Bank of England policymakers appear more optimistic over the British economy but are showing few signs of wanting to tighten monetary policy soon.
Minutes from the Oct. 8-9 meeting of the Monetary Policy Committee released Wednesday show all nine members voted to keep the main interest rate unchanged at the record low of 0.5 percent and maintain monetary stimulus at current levels.
"The news on the month had continued to suggest a robust recovery in activity in the United Kingdom," the minutes said. "Monetary stimulus remained considerable and confidence appeared to be rising."
But it remains unclear as to whether such factors could produce a sustained recovery, particularly because the country needs its trading partners to also recover more firmly, the policymakers said in the minutes.
"The outlook for the United States seemed slightly softer on the month, the recovery in the euro area remained modest, and there remained a risk of a sharp slowdown in emerging economies," the statement said. "Overall, therefore, there was a risk that the recovery in the United Kingdom might be less well balanced between exports and domestic consumption than was ultimately needed."
The deliberations of the policymaking panel are being viewed through the prism of the bank's new "forward guidance," which new Governor Mark Carney introduced this summer. The purpose of the guidance is to provide markets, individuals and businesses a clear steer on where interest rates will be in coming months. The latest guidance was that rates would remain low until unemployment drops significantly. So the economy's recent improvement has prompted many in the financial markets to wonder whether interest rates may rise sooner than originally anticipated.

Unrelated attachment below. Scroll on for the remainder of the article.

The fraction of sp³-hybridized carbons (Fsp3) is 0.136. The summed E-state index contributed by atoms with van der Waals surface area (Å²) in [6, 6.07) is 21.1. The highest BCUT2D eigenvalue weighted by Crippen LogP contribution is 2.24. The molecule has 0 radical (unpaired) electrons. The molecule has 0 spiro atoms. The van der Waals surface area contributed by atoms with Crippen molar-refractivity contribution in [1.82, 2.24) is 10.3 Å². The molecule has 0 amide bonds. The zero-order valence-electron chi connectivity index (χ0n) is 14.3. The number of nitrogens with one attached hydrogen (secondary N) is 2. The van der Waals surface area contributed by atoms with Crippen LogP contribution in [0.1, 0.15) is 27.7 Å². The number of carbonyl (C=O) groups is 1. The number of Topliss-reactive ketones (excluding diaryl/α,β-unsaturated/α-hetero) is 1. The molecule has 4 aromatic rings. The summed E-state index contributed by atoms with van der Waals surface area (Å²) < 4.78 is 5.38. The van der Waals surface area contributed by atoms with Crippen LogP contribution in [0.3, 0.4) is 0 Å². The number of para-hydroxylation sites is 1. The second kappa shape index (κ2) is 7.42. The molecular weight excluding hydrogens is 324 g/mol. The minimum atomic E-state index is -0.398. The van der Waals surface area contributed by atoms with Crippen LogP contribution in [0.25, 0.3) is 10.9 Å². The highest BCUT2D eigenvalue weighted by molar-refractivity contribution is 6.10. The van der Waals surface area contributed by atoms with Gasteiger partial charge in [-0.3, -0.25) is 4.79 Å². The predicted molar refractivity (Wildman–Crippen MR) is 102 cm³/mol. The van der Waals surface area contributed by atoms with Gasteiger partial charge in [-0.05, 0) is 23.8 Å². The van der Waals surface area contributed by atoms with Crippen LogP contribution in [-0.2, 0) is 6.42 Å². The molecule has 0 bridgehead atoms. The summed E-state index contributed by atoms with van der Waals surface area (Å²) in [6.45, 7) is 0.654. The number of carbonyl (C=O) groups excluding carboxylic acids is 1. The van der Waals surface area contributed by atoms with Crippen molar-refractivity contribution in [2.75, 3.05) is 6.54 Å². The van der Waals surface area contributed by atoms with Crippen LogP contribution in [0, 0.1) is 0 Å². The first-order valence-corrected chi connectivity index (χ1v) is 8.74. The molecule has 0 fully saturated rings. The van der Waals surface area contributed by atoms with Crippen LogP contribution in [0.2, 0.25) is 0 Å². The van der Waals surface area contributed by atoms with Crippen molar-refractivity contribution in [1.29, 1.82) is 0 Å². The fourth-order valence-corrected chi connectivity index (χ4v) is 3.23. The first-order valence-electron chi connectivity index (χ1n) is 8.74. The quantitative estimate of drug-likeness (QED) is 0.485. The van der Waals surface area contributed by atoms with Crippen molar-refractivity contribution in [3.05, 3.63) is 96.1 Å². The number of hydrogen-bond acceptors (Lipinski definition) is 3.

The minutes show policymakers are in no hurry to alter policy despite the improved trends across the economy — but they are being vigilant.
The bank noted that unemployment, which stands at 7.7 percent, was dropping a little faster than they anticipated when the Bank presented its latest quarterly economic update in August. That's important because the core of the forward guidance is to keep interest rates at the current record at least until unemployment falls to a 7 percent threshold. When it does so, policymakers will assess their stance.
The publication of the minutes had little impact on the pound, which was trading at $1.6145 in early afternoon trading in London. Though down 0.5 percent on the day, the pound's weakness is largely a function of the dollar's recovery from widespread selling the previous day in the wake of soft U.S. unemployment data.
One positive factor cited by policymakers was the revival in the housing market, where mortgage approvals for house purchases rose strongly to around 62,000 in August. Part of the reason behind the strength of the housing market is the mortgage guarantee component of the Help to Buy Scheme, a government plan that helps homebuyers come up with their down payments.
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